None of this is to say that the BLS reports are gospel. They’ve been known to be off in the past, which is why the office issues revisions for previous month’s numbers for at least two months afterwards. Additionally, the practice of seasonally adjusting the numbers that go into making up the U-3 rate has been questioned in the past by some economists because it may not be accurately reflecting what’s going on in the economy. That’s not what these people are saying, though. They’re not calling the Bureau’s statistical methodology into question, they’re saying the the Bureau is quite simply lying, without any evidence to back that up. The BLS numbers may not be completely reliable, but if you’re going to argue that they’re entirely false, you’ve got to provide some evidence to support that, and they have none.
I already discussed one of the factors that likely explains the drop in U-3 despite the fact that only 114,000 jobs were created last month, and it lies in the fact that some 86,000 jobs were added to the figures for July and August. Over at National Review, Kevin Hassett provides another explanation:
The report, of course, reveals the results of two surveys, one of households, one of establishments. The professional economists and the press usually emphasize the establishment survey because it is viewed as less volatile. The establishment survey was terrible. The 114,000 number of jobs created on net in September is well below the average for this year (146,000) and the average for last year (153,000). This is wholly consistent with the story that the economy is decelerating sharply as we head into the fall.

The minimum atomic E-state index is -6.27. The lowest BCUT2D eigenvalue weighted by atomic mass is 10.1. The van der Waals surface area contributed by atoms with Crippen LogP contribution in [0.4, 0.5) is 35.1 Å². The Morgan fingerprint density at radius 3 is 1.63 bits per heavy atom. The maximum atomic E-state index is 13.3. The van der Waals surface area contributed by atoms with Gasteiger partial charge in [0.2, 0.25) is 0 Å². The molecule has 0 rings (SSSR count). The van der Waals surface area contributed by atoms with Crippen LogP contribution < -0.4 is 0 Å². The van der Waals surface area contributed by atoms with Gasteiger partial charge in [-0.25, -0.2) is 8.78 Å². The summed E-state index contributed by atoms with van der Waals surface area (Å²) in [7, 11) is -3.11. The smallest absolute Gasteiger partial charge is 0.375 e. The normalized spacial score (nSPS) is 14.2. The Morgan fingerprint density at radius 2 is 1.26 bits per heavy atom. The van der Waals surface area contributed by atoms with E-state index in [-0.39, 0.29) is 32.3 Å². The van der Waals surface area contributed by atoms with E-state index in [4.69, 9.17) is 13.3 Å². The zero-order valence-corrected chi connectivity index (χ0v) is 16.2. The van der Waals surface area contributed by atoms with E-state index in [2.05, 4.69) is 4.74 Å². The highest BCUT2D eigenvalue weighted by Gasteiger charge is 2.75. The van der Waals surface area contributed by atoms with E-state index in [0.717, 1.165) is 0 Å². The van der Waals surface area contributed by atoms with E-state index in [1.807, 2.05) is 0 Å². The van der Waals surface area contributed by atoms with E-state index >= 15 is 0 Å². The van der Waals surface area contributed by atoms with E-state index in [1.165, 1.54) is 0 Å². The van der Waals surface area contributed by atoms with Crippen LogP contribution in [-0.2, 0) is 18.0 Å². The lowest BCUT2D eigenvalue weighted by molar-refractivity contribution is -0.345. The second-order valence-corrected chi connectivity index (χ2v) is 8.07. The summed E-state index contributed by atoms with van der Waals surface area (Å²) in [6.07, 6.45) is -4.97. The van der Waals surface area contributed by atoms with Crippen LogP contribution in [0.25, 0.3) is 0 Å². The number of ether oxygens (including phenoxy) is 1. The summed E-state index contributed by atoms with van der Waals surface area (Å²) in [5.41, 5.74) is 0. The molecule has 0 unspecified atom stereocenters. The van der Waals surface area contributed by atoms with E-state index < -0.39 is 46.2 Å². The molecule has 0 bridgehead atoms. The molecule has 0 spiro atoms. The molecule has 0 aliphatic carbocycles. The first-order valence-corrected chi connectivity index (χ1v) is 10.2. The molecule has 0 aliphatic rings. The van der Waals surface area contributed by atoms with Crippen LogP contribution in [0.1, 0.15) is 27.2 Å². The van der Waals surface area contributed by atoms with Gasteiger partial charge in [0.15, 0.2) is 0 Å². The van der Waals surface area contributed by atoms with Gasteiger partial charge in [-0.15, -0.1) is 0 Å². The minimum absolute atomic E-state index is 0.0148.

The household survey, on the other hand, portrays a September that was booming, far more so than could possibly be true given the other indicators. According to it, the unemployment rate dropped to 7.8 percent, with total employment jumping by a whopping 873,000. I wish it were true, but it will likely be a blip when we have a few more months of data.
University of Michigan economist Justin Wolfers made a similar point in an interview with Talking Points Memo when he noted that, ”It’s not unusual — the household survey is a noisy measure, there’s no doubt about it, and that’s why most analysts rely more on the payroll survey.” So, basically, we’re talking about two completely different surveys, only one of which, the Household Survey, influences the U-3 rate. It also happens to be the more volatile of the two surveys, which is why there’s reason to expect that some of the gains reflected there may end up being wiped away by revisions during the coming months. That’s the reason for the discrepancy, not some vast conspiracy. But, then, we’re talking about people who seem to be finding conspiracies behind every rock these days so it’s not really surprising that they’d adopt this completely unsupported theory.
Update: Ezra Klein goes into more detail about why the conspiracy theorists are wrong.
Update #2: Rick Moran is one conservative not buying the conspiracy theories.